• As our main characters are both male and female (who are portrayed as strong), we can attract both as our audience.
  • The plot line is exciting, and different to what a normal teenager would experience in their day to day life. This plays on our teen audience’s aspirations and desires.
  • The kidnap and death in our film is not something that a teenager would want to experience, however the idea of excitement and risk associated is appealing to our audience. By including these in our film, we present a moment of escapism, adding excitement to everyday life.
  • The idyllic relationship between Dannie and Josh (Josh sacrifices his life to save Dannie as he loves her so much) is appealing to a teen audience. Similarly to the Twilight Saga, our film gives teenagers a chance to suspend their disbelief and experience this fantasy of a perfect relationship.
  • City life of young people is relevant to our target audience of modern teens.
  • Our use of a laid-back indie style in filming our opening scene gives a more realistic point of view, which is appreciated by teenagers who don’t want to be patronised in the representation of their age group.
How we attract our younger secondary audience (11-15):
  • The opening sequence attracts girls, as the main character here is a teenage girl
  • She is texting her boyfriend, which is something that girls of that age can relate too.
  • The stereotypical boy of the age of 13 might not be engaged by this; however the action later on in the scene, such as the kidnap, would be more interesting to them.
  • The rest of our film also contains a lot of crime-related action.
  • The boys would aspire to be the hero, Josh, who combats crime and fights criminals.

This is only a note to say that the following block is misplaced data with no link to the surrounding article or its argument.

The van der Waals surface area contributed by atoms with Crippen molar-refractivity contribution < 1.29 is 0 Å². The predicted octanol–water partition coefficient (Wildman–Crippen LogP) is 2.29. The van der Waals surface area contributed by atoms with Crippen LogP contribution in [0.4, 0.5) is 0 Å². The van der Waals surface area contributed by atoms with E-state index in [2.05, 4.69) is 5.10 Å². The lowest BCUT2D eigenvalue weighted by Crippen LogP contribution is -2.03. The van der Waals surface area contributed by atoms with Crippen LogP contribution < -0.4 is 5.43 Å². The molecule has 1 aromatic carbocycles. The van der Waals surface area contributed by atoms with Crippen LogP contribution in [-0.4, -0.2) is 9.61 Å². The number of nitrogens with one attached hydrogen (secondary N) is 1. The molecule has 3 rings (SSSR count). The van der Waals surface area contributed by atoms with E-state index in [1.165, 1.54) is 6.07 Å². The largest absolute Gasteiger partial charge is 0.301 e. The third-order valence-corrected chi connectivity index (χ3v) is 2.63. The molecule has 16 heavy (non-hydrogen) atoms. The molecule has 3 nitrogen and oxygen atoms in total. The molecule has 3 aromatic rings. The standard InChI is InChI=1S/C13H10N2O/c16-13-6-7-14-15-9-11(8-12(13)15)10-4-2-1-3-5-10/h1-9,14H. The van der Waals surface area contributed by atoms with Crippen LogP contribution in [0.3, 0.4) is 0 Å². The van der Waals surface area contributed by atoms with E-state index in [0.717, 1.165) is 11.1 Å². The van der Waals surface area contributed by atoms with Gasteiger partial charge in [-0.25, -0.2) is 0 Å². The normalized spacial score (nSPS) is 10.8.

• The male character is in the position of leader throughout the film (like Harry and Ron in the Harry Potter films), saving the girls.

How we attract our older secondary audience (Adult thriller fans):

  • By sticking to conventions of a thriller, we can attract fans of other similar films
  • We chose to use stereotypical thriller themes: kidnap, revenge, mystery, crime
  • Our film complies with Todorov’s narrative theory, creating a solid, straightforward plotline similar to other thriller and horror films.
  • Our films features both adult and teen characters
  • We paid special attention to continuity to make sure that our audience could suspend their disbelief – an adult audience might find the plot unrealistic as the teen characters are the ones in power, so securing other ways of making the film realistic for an adult audience was important.
  • Our film has many enigma codes and sudden plot twists, which keep the audience hooked and watching until the end.

Thrillers with similar themes to ours, popular amongst adult audiences

We held an audience screening for our primary target audience to see if our film opening appealed to them. Here is the recording of our event, alongside a table showing the results of our questionnaire. Both suggest that our sample audience enjoyed our film opening:

Group 6 Audience Feedback